The third phase will add expanded tools for reproducible research, allowing easier publication and sharing experimental results so other scientists can replicate and build on it. Because integration with Jupyter notebooks proved popular with the Chameleon community, the team is developing a sharing portal integrated with Zenodo, where experiments can be easily published and discovered. Also, this phase will provide new options for programmable networking including software-defined networking (SDN), including compatibility with networking testbed projects, such as the NSF FABRIC, and new hardware and storage resources at the project’s primary two sites, UChicago, and the Texas Advanced Computing Center (TACC), and at a supplemental site at the International Center for Advanced Internet Research, co-located with the StarLight International/National Communications Exchange Facility in Chicago, which allows for large scale testbed federation and collaboration, including for data intensive science at global scale. That site supports specialized research capabilities including the P4 programming language, large flow appliances, 100 Gbps services, high performance Data Transfer Nodes (DTNs), and testbed integration, including with FABRIC.

Chameleon also supports edge computing, fueled by IoT that supplements local computation with cloud resources, which motivated the creation of a new “Bring Your Own Device” processes. These capabilities will support projects such as Sage, a UChicago/Argonne/Northwestern University collaboration studying the deployment of sensor networks in urban and natural environments.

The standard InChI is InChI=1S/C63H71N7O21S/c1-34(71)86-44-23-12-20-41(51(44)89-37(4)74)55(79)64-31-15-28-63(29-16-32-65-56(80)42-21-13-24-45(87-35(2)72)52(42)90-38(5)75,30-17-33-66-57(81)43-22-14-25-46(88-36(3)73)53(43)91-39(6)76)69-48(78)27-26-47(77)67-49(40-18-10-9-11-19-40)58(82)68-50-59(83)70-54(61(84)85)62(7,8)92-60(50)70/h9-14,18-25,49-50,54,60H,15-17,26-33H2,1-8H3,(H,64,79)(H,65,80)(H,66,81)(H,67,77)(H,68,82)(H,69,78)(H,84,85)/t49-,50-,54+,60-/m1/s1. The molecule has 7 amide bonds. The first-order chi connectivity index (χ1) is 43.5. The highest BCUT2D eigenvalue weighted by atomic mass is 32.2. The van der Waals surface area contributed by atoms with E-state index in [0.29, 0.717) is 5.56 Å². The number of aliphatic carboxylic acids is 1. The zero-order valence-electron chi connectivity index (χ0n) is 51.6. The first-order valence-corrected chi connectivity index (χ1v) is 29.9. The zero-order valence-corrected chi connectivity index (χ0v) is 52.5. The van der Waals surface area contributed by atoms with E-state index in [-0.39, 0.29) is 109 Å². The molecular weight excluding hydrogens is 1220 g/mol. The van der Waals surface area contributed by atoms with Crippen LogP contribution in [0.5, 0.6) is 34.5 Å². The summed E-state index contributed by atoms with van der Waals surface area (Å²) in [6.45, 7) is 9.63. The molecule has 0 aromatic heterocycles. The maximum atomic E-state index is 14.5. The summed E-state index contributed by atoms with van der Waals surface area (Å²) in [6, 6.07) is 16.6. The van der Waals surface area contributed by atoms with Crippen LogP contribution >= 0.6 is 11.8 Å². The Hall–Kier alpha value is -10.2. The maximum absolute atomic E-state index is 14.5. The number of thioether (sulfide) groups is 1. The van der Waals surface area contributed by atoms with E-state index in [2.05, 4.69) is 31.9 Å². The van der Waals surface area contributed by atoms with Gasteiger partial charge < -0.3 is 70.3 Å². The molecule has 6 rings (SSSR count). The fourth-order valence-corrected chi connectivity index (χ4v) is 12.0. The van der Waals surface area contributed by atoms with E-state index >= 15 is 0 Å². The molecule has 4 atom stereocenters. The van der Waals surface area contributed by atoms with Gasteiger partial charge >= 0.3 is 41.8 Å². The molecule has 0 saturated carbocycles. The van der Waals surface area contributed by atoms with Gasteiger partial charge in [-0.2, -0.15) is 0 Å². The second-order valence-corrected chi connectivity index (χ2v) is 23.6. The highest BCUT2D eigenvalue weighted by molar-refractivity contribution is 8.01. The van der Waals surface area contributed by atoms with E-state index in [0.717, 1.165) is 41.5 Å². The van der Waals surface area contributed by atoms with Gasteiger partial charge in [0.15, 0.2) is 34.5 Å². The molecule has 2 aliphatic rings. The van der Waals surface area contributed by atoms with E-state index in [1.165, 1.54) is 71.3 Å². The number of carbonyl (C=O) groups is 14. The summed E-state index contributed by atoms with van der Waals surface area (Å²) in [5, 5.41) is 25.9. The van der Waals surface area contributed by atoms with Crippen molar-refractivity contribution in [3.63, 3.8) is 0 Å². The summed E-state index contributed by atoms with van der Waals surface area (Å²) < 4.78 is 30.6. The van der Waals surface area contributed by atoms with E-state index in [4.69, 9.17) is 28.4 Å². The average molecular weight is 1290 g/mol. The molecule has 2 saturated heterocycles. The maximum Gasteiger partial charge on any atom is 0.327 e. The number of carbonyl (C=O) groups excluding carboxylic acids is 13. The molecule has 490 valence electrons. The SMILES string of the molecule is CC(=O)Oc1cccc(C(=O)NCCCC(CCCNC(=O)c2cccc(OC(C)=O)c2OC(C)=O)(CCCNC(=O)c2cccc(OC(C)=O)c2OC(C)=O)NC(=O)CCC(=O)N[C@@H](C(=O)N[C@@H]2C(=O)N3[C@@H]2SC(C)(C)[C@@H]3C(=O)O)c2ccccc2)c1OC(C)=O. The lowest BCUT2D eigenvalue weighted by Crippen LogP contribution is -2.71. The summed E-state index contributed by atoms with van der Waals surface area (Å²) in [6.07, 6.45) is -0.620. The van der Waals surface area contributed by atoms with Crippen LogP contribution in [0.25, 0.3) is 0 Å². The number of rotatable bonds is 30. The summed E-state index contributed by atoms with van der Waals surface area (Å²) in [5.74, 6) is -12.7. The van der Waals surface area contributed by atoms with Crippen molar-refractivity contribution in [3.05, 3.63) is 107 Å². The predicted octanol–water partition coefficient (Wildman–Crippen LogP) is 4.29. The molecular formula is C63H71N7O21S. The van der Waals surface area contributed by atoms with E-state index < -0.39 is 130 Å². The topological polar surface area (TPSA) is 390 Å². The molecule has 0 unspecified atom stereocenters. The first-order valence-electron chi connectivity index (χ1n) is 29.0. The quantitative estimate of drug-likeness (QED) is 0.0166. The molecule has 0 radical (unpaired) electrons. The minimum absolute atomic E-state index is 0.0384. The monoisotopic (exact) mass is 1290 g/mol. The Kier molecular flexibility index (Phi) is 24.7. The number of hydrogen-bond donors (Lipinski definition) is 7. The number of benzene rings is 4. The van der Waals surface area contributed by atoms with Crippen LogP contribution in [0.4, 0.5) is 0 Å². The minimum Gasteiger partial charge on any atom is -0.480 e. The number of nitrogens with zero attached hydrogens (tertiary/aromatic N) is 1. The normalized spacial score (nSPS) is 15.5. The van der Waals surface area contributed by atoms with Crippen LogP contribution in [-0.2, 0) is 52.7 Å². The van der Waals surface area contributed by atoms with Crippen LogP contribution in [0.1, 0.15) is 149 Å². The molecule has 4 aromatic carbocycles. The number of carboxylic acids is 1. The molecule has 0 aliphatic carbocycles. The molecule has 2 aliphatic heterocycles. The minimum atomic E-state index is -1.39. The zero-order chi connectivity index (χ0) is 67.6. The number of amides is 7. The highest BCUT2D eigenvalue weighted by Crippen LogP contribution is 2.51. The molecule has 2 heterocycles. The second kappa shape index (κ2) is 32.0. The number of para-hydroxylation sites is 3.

“Some of the most exciting emergent research directions are in developing the cloud to edge continuum,” said Pete Beckman, Director of the Sage project and Co-Director of the Northwestern Argonne Institute of Science and Engineering. “Partnering with Chameleon will allow our users to tap into the potential of such a combined platform.”

Unlike traditional computer science testbeds, typically configured using local technologies, the CHameleon Infrastructure (CHI) provides capabilities with mainstream open-source OpenStack, a familiar environment supported by a large, active development community. To expand access to computer science research testbeds, the project will continue development of its “CHI-in-aBox” testbed packaging.  “CHI-in-a-Box allows you to not only build a testbed very, very quickly,” Keahey said. “But it also contains a packaging of our operations model including testbed monitoring as well as failure detection and mitigation tools. The idea is to lower the cost of this type of testbed so that we can have more of them, and allow more researchers to run more experiments.”

“Chameleon is a great example of how shared infrastructure with over 4,000 users can save the academic community time and money while catalyzing new research results,” said Deepankar Medhi, Program Director in the Computer & Information Sciences & Engineering Directorate (CISE) at the National Science Foundation. “NSF is pleased to fund Chameleon for four more years in order to extend the platform with new capabilities, thus allowing researchers to conduct new lines of research and students to learn newer technologies.”

For additional information, see “Lessons Learned from the Chameleon Testbed“ the team’s paper from the 2020 USENIX Annual Technical Conference and


Joe Mambretti,

International Center for Advanced Internet Research, Northwestern University